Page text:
But it is also said that the BDS movement is run by people who don’t just want to dismantle the occupation, they want to dismantle the Jewish state altogether in favor of a “state of all its citizens,” which is something liberal Zionists can’t support. In fact, the boycott movement as a whole has now spread beyond the “one-staters” who started it – and for which they deserve full credit, whether one agrees with them or not – and moved to “two-staters” that include the European Union and numerous financial institutions within it. As Stephen Hawking had visited Israel four times before boycotting a major event in Jerusalem last year, it’s fair to assume he’s a two-stater as well. I’m a two-stater myself. And I have no problem supporting BDS because I know that if Israel ever gets to the point where it’s ready to concede to international pressure, it will be responding not to the small left-wing groups calling for it to give up Jewish statehood, but to the powerful forces in the democratic world calling for it to give up the occupation alone.
But then some people say a massive BDS campaign will just harden Israelis, make them more resistant to change. Since this is speculation, I can’t disprove it, but I am completely convinced that even if that were the immediate reaction in this country to an intensive, steadily mounting BDS campaign, it would turn around very soon and an urgency to finish with the occupation would start to be felt. If push ever comes to shove, very few Israelis will be ready to endure the kind of ostracism that apartheid South Africa faced – and so they will throw in the towel well before things get that bad. The great majority of Israelis are practical people; they are not going to become the world’s pariahs for the sake of the settlements, or the dubious privilege of hearing Abbas recognize Israel as a Jewish state, or the right to keep Israeli soldiers in the Jordan Valley indefinitely, or for any other barricade that their right-wing leaders put up in the occupation’s defense.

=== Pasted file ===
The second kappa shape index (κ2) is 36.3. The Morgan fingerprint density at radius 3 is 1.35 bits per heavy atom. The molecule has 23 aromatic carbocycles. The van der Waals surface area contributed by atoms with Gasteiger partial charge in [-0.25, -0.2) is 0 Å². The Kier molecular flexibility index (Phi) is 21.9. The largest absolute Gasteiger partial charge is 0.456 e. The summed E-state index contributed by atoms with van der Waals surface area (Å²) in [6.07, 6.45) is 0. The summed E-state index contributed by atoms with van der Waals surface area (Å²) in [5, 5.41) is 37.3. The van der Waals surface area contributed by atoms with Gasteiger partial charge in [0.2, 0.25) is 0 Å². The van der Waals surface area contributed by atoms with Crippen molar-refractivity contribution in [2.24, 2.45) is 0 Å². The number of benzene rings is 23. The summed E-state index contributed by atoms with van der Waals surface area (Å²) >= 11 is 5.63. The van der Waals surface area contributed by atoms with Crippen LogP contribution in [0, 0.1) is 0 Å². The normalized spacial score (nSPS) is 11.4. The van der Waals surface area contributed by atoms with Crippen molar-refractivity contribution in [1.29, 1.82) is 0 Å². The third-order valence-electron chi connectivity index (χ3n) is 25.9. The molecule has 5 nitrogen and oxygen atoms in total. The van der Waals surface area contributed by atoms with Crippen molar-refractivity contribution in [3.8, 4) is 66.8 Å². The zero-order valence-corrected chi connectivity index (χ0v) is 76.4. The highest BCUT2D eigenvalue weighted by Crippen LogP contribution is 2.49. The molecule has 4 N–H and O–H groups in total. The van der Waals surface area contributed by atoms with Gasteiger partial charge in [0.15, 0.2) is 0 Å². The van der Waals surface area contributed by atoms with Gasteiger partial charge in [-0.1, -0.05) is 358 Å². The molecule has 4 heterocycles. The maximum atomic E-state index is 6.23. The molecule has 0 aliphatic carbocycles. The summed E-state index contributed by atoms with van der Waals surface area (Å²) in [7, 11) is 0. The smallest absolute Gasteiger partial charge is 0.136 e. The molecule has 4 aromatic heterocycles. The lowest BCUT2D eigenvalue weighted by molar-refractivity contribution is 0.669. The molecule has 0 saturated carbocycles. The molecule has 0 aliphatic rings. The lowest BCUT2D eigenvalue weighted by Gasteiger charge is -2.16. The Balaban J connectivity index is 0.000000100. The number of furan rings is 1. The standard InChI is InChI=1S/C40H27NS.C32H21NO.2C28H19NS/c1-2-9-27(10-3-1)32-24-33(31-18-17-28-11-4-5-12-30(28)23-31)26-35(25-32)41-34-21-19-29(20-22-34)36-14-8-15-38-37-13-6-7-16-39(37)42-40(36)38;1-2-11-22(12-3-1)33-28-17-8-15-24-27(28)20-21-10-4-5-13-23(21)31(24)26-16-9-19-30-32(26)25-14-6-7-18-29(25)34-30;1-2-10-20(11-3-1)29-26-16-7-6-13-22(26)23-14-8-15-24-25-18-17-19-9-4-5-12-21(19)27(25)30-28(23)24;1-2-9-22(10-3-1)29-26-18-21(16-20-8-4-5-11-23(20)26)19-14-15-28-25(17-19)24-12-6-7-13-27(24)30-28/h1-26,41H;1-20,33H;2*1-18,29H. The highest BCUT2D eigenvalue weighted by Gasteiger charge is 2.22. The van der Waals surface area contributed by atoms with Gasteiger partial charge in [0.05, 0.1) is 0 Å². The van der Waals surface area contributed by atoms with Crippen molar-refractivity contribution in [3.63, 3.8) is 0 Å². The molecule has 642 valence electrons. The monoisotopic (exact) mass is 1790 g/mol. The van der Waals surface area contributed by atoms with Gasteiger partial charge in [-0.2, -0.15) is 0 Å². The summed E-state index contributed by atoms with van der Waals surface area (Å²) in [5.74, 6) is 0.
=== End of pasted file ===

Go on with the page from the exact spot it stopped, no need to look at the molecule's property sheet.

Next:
But let’s say for argument’s sake that there is a risk BDS will backfire; what the alternative? What other tactic is there that might challenge the status quo, now in its 48th year? I would love to fight the occupation by kinder, gentler means than supporting the boycott of this country, or supporting the Palestinians at The Hague, but I don’t know of any, and I haven’t heard of anyone who does. So the choice is either BDS – whose potential is reflected in the alarmed reaction of the Israeli and Diaspora Jewish powers-that-be – or impotence.
Moreover, BDS isn’t an all-or-nothing tactic. If liberal Zionists don’t want to boycott Israel, let them just boycott the settlements. If they want to support the economic boycott but not the cultural boycott, or the cultural boycott but not the academic boycott, that also helps. But if they don’t want to boycott anything, let them come up with a better idea for transforming the status quo, or just any idea that hasn’t already failed.
How much time?
Again, while I think the occupation may be irreversible, I don’t think that’s proven yet; I believe there’s still time to try to reverse it. But there are reasonable limits to that time. If beyond a certain point the occupation is still in force, then believing it can end becomes pure self-deception – the politics of denial. If the occupation is still here, for instance, after another 47 years, will it still be possible for clear-thinking liberals to try to uproot it? Of course not.
So how much more time is there to fight before the cause becomes, in all honesty, lost? I’d say six, seven, eight years – I think in terms of 10 years maximum. Why 10 years? Because if a decade of escalating punishment from the world and the Palestinians doesn’t make Israel crack, I can’t see why 15 years of it, or 20 years of it should. And if the world does not get its act into gear against the occupation in the coming years, if the “greater BDS movement” does not become an irresistible force within a decade at most – then why should it become one afterward? With the failure of the Kerry talks, what more does the world need to know before realizing that Israel cannot be persuaded to move out at least 100,000 settlers and give up control of the territories, that it can only be forced into it? There’s nothing left to wait for; all that’s left is for people to decide whether they will go on accepting Israel as the lord and master of 4 million Palestinians, or they won’t.
For a liberal Zionist whose commitment to Israel depends on his or her belief that one day the occupation will end, the decision whether or not to tolerate the status quo is, of course, especially meaningful. Because now that the decades-long, U.S.-led peace process lies in ruins, now that the old tactics have failed, if one doesn’t oppose the status quo in a new, more forceful way, then one is coming to terms with its permanence. And for a liberal Zionist who cares deeply about Israel, whose hopes and maybe even identity are tied up with this country, that would be a kind of death.
Therefore choose life.